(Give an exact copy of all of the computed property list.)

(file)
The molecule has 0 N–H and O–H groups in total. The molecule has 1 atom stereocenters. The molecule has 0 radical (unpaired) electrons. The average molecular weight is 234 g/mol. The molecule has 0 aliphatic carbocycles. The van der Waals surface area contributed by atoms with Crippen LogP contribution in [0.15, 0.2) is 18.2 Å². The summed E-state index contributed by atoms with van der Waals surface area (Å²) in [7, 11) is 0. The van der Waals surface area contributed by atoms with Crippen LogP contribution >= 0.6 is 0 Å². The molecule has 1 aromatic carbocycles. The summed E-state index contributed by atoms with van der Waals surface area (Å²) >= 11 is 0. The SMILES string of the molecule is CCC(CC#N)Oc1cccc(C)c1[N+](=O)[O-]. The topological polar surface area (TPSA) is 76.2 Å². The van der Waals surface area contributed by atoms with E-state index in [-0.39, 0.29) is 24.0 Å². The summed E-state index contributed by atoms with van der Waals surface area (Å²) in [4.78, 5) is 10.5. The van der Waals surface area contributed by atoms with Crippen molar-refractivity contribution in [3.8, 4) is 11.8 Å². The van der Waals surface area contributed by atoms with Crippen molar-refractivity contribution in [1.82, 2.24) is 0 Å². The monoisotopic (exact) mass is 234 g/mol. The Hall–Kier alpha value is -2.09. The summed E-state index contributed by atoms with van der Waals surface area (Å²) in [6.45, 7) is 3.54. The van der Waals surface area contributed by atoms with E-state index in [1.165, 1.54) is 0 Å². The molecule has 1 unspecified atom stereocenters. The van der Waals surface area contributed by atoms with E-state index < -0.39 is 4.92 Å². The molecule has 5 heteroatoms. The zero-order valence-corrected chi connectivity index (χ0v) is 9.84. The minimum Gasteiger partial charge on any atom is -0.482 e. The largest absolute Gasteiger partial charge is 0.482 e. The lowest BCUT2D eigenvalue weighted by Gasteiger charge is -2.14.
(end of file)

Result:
The molecule has 0 N–H and O–H groups in total. The molecule has 1 atom stereocenters. The molecule has 0 radical (unpaired) electrons. The average molecular weight is 234 g/mol. The molecule has 0 aliphatic carbocycles. The van der Waals surface area contributed by atoms with Crippen LogP contribution in [0.15, 0.2) is 18.2 Å². The summed E-state index contributed by atoms with van der Waals surface area (Å²) in [7, 11) is 0. The van der Waals surface area contributed by atoms with Crippen LogP contribution >= 0.6 is 0 Å². The molecule has 1 aromatic carbocycles. The summed E-state index contributed by atoms with van der Waals surface area (Å²) >= 11 is 0. The SMILES string of the molecule is CCC(CC#N)Oc1cccc(C)c1[N+](=O)[O-]. The topological polar surface area (TPSA) is 76.2 Å². The van der Waals surface area contributed by atoms with E-state index in [-0.39, 0.29) is 24.0 Å². The summed E-state index contributed by atoms with van der Waals surface area (Å²) in [4.78, 5) is 10.5. The van der Waals surface area contributed by atoms with Crippen molar-refractivity contribution in [3.8, 4) is 11.8 Å². The van der Waals surface area contributed by atoms with Crippen molar-refractivity contribution in [1.82, 2.24) is 0 Å². The monoisotopic (exact) mass is 234 g/mol. The Hall–Kier alpha value is -2.09. The summed E-state index contributed by atoms with van der Waals surface area (Å²) in [6.45, 7) is 3.54. The van der Waals surface area contributed by atoms with E-state index in [1.165, 1.54) is 0 Å². The molecule has 1 unspecified atom stereocenters. The van der Waals surface area contributed by atoms with E-state index < -0.39 is 4.92 Å². The molecule has 5 heteroatoms. The zero-order valence-corrected chi connectivity index (χ0v) is 9.84. The minimum Gasteiger partial charge on any atom is -0.482 e. The largest absolute Gasteiger partial charge is 0.482 e. The lowest BCUT2D eigenvalue weighted by Gasteiger charge is -2.14.